ife moves quickly in Lewis Carroll's Through the Looking Glass. As the Red Queen explains to Alice, "it takes all the running you can do, to keep in the same place" and, "to get somewhere else, you must run at least twice as fast as that". Alice begins her journey as a pawn but she hopes to become a queen. To do this, she must make it to the eighth square where "it's all feasting and fun". While Alice rushes through the magical chessboard, she focuses her thoughts on reaching the eighth square as quickly as possible. She views the squares she must pass along the way as obstacles. For instance, when she stumbles upon the home of Tweedledum and Tweedledee, she thinks, "I ca'n'ot stay there long. I'll just call and say ‘How d'ye do?' and aks them the way out of the wood. If I could only get to the Eighth Square before it gets dark." Likewise, when Humpty Dumpty offers to recite a poem, Alice politely discourages him, "hoping to keep him from beginning". However, when the White Knight sings his song, both time and Alice freeze:

Of all the strange things that Alice saw in her journey Through The Looking-Glass, this was the one she always remembered most clearly. Years afterwards she could bring the whole scene back again, as if it had been only yesterday—the mild blue eyes and kindly smile of the Knight—the setting sun gleaming through his hair, and shining on his armour in a blaze of light that quite dazzled her—the horse quietly moving about, with the reins hanging loose on his neck, cropping the grass at her feet—all this she took in like a picture, as, with one hand shading her eyes, she leant against a tree, watching the estrange pair, and listening, in a half-dream, to the melancholy music of the song.

Alice's desire to become a queen resembles that of a child's desire to grow up. Children long to become adults but, upon reaching adulthood, are often disappointed and grow nostalgic for their childhood.

The Knight sings for Alice just as she is about to step into the eighth square and become a queen. The narrator's shift in tone — from playful to nostalgic — marks this important moment in Alice's development. Alice doesn't notice details such as "the mild blue eyes and kindly smile of the Knight" as she rushes through the chessboard but upon reaching the end, she suddenly appreciates the beauty of what she has seen. A shift in narrative style further accentuates this change. Throughout the novel, the narrator describes Alice's adventures through her perspective, only seeing what she sees and thinking what she thinks. However, as Alice listens to the Knight's song, the narrator jumps forward in time and observes her retrospectively. By viewing Alice from afar, as an image frozen in time, the narrator takes a metaphorical snapshot, just as Alice does when she leans against a tree and takes in the scene "like a picture". Moreover, this stylistic choice emphasizes the fleeting nature of Alice's position; as soon time is unfrozen, the beautiful moment will exist only in memory.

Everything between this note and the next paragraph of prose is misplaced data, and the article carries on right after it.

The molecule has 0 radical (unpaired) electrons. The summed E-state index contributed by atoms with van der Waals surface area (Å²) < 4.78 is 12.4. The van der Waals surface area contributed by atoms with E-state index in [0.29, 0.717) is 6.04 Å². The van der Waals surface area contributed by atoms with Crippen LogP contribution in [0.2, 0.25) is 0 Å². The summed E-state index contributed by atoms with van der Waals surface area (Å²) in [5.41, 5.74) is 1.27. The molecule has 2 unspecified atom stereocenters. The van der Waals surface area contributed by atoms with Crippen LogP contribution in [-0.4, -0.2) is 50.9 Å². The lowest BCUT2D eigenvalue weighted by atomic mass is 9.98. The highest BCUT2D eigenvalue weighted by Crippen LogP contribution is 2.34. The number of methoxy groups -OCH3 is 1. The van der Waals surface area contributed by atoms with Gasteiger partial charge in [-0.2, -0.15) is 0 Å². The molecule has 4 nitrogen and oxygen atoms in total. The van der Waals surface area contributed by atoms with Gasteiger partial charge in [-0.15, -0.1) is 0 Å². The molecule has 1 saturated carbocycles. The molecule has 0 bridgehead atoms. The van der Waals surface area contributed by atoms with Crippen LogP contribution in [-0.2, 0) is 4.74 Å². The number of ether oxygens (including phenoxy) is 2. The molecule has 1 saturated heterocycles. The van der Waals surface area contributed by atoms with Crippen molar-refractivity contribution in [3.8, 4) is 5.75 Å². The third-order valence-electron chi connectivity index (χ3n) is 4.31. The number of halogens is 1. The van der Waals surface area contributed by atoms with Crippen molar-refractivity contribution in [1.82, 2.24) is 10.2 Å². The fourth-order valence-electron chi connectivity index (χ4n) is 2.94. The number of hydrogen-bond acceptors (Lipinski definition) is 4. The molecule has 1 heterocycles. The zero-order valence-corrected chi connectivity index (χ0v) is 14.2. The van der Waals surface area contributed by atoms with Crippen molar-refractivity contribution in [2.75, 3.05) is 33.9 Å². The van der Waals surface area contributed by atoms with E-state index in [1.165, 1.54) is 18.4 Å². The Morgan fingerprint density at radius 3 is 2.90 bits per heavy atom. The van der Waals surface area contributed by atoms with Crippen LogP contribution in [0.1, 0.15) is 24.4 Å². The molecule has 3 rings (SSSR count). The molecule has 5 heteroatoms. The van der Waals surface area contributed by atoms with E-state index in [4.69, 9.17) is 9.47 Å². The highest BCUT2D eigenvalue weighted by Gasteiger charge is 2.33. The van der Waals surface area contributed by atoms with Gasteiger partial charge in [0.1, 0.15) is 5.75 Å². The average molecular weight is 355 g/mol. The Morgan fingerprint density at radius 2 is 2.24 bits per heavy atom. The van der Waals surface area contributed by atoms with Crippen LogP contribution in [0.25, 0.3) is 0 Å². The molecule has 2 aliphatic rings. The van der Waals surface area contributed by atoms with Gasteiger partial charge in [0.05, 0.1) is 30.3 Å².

1. At the end of Alice's Adventure's in Wonderland, a similar shift in tone and narrative time occurs. Alice's sister

"pictured to herself how this same little sister of hers would, in the after-time, b e herself a grown woman; and how she would keep, through all her riper years, the simple and loving heart of her childhood; and how she would gather about her other little children, and make their eyes bright and eager with many a strange tale, perhaps even with the dream of Wonderland of long ago; and how she would feel with all their simple sorrows, and find a pleasure in all their simple joys, remembering her own child-life, and the happy summer days."

How is this passage similar to the passage describing the Knight's song? How is it different? What does Carroll choose to narrate this scene in such a roundabout way — Alice's sister dreaming of an adult Alice recalling her childhood?

2. After the knight has finished his song, Alice breaks out of her sentimental mood and is ready to move onward and become a queen. Was she really sentimental in the first place, or did the narrator merely wish to perceive her as such? Many commentators have suggested that the White Knight represents Dodson (Alice in Wonderland, Norton Critical Edition footnotes, 181). Does this make the narrator less credible?

3. The world's first daguerreotype photograph was produced in 1835 and stereo daguerreotypes were popularized after the Great Exhibition in London in 1851. Dodgson was an amateur photographer and, in fact, took many photographs of Alice Liddell, upon whom he based Alice. Of what importance were photographs in Victorian England? How, if at all, did they influence literature and other forms of written description?

4. Alice thinks that her adventures were a dream but she cannot decide whether she or the Red King dreamt them. What might this passage suggest about the relationship between the Knight and Alice, the narrator and Alice, Dodgson and Alice Liddell, etc?

5. Through the Looking Glass is followed by a poem which poses a question: "Life, what is it but a dream?". Is this question merely rhetorical? How, if at all, is this question answered in Alice in Wonderland?

6. In both Alice's Adventures in Wonderland and Through the Looking Glass, Alice awakes from her adventures as if from a dream. In MacDonald's Phantastes, Anodos's adventures in Fairy Land are clearly not a dream. How does this difference affect the way in which we perceive these stories?

Last modified 9 March 2009